Creative Nonfiction: Defining the Genre

by Elizabeth Ruth Deyro, Prose Editor

Creative nonfiction is the fusion of creative writing and journalism. On one hand, it uses principles of journalism to build the skeleton of the story, which, as suggested by the tag ‘nonfiction’, demands to be hinged on facts instead of merely the writer’s imagination (as opposed to fiction). On the other hand, it seeks to be “creative” in such a way that it employs literary devices to retell the fact-based narratives.

The genre, as Theodore A. Rees Cheney noted, requires “the skill of the storyteller and the research ability of the reporter.” Creative Nonfiction Magazine expounded on this thought, saying that the genre “allows a writer to employ the diligence of a reporter, the shifting voices and viewpoints of a novelist, the refined wordplay of a poet, and the analytical modes of an essayist.” The multiplicity of personas that a creative nonfiction writer has to embody in the process of writing his piece unveils the complexity demanded by the genre. A writer ought to be versatile and, needless to say, patient throughout the process.

More than this, a writer has to surrender to vulnerability. This is the same as in other genres; however, creative nonfiction demands a more personal insight from the writer. Creative nonfiction, after all, is the attempt to make sense of the complexities—or mundanities—of real life, and retell them in a more compelling, more bearable way. “The writer of creative nonfiction presents the world—or that slice of it he wishes to focus on—through the prism of his own personality,” Cristina Pantoja-Hidalgo writes in Creative Nonfiction: An Overview. “[I]t is writing about oneself in relation to the subject at hand,” Bret Lott writes in Toward a Definition of Creative Nonfiction. Whereas journalism leaves no room for one to discuss personal takes on issues, creative nonfiction makes it a point to consider and use a writer’s subjectivity in line with what is being written about. “[B]alance is unnecessary and subjectivity is not only permitted but encouraged,” said Lee Gutkind in The Art of Creative Nonfiction. Creative nonfiction is a reinterpretation of real-life events, without the attempt to change what must be taken as “actual.”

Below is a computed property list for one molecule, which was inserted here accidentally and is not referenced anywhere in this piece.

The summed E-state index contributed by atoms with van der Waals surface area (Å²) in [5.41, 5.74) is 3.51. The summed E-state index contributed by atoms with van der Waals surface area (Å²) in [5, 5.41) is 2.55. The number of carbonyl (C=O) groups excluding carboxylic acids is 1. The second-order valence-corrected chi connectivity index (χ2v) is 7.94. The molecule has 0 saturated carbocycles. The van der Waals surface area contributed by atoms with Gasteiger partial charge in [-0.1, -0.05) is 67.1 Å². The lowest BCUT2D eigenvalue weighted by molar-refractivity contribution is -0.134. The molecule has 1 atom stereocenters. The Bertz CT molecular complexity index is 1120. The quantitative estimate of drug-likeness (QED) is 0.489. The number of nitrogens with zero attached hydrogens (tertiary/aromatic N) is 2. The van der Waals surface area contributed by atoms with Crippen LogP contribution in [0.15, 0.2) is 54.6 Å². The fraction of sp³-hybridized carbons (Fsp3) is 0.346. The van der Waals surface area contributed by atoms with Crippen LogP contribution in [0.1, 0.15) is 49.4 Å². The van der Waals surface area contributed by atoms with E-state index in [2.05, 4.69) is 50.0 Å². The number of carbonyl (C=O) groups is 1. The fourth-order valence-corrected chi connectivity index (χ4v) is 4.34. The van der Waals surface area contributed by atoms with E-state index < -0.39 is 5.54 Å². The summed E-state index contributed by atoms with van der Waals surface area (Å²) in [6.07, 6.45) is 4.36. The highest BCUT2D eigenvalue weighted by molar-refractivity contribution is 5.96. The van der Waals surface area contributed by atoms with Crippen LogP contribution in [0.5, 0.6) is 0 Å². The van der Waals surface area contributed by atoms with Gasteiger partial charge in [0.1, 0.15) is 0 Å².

Nevertheless, creative nonfiction is a commitment to stay loyal to the facts for the sake of the story’s accuracy. The genre is all about the author’s calculated use of his freedom. The line between artistic license and transgression in the genre still have blurred spots in my understanding.

It reminds me of what The Great Gatsby’s Nick Carraway called being “within and without.” I cite a person from a work of fiction, which I think should no longer be ironic, considering that the genre itself prides on using borrowed devices from fiction. Carraway curiously went about his days with a sense of detachment from the rest of the world that he was in. He was immersed, but at the same time, he was uninvolved—in the case of creative nonfiction, this might be necessary because, as much as personal connection to the actual event will contribute heavily to the foundation of the piece, events are bound to be misconstrued when perception is tainted with bias and emotion-driven subjectivity.